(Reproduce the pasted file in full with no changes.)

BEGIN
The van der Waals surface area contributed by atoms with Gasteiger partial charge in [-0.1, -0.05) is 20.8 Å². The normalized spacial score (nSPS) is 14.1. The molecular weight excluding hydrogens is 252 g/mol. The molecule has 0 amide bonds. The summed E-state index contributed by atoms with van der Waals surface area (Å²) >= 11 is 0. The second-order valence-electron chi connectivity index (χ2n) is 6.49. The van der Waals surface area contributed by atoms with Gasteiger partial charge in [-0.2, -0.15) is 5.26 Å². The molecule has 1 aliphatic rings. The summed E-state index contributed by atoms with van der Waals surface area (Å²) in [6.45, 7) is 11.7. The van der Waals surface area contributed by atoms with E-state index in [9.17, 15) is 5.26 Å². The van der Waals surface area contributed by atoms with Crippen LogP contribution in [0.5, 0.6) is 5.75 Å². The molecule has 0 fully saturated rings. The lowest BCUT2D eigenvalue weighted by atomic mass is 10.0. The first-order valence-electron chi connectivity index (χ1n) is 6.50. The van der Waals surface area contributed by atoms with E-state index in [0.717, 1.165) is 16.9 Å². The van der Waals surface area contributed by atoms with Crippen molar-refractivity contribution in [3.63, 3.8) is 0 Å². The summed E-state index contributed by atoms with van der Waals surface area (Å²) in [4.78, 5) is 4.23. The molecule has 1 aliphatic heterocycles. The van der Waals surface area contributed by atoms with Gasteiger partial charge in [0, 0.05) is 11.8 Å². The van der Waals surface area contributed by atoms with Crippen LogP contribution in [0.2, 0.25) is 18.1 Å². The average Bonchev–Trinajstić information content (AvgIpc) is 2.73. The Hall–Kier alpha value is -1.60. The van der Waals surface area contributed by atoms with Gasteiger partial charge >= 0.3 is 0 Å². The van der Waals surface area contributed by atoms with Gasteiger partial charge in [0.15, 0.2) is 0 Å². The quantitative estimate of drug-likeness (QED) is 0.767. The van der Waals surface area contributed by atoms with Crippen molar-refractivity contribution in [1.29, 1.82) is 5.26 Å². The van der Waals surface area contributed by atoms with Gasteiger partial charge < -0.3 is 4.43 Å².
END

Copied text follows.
The van der Waals surface area contributed by atoms with Gasteiger partial charge in [-0.1, -0.05) is 20.8 Å². The normalized spacial score (nSPS) is 14.1. The molecular weight excluding hydrogens is 252 g/mol. The molecule has 0 amide bonds. The summed E-state index contributed by atoms with van der Waals surface area (Å²) >= 11 is 0. The second-order valence-electron chi connectivity index (χ2n) is 6.49. The van der Waals surface area contributed by atoms with Gasteiger partial charge in [-0.2, -0.15) is 5.26 Å². The molecule has 1 aliphatic rings. The summed E-state index contributed by atoms with van der Waals surface area (Å²) in [6.45, 7) is 11.7. The van der Waals surface area contributed by atoms with E-state index in [9.17, 15) is 5.26 Å². The van der Waals surface area contributed by atoms with Crippen LogP contribution in [0.5, 0.6) is 5.75 Å². The molecule has 0 fully saturated rings. The lowest BCUT2D eigenvalue weighted by atomic mass is 10.0. The first-order valence-electron chi connectivity index (χ1n) is 6.50. The van der Waals surface area contributed by atoms with E-state index in [0.717, 1.165) is 16.9 Å². The van der Waals surface area contributed by atoms with Crippen molar-refractivity contribution in [3.63, 3.8) is 0 Å². The summed E-state index contributed by atoms with van der Waals surface area (Å²) in [4.78, 5) is 4.23. The molecule has 1 aliphatic heterocycles. The van der Waals surface area contributed by atoms with Gasteiger partial charge in [0, 0.05) is 11.8 Å². The van der Waals surface area contributed by atoms with Crippen LogP contribution in [0.2, 0.25) is 18.1 Å². The average Bonchev–Trinajstić information content (AvgIpc) is 2.73. The Hall–Kier alpha value is -1.60. The van der Waals surface area contributed by atoms with Gasteiger partial charge >= 0.3 is 0 Å². The van der Waals surface area contributed by atoms with Gasteiger partial charge in [0.15, 0.2) is 0 Å². The quantitative estimate of drug-likeness (QED) is 0.767. The van der Waals surface area contributed by atoms with Crippen molar-refractivity contribution in [1.29, 1.82) is 5.26 Å². The van der Waals surface area contributed by atoms with Gasteiger partial charge < -0.3 is 4.43 Å².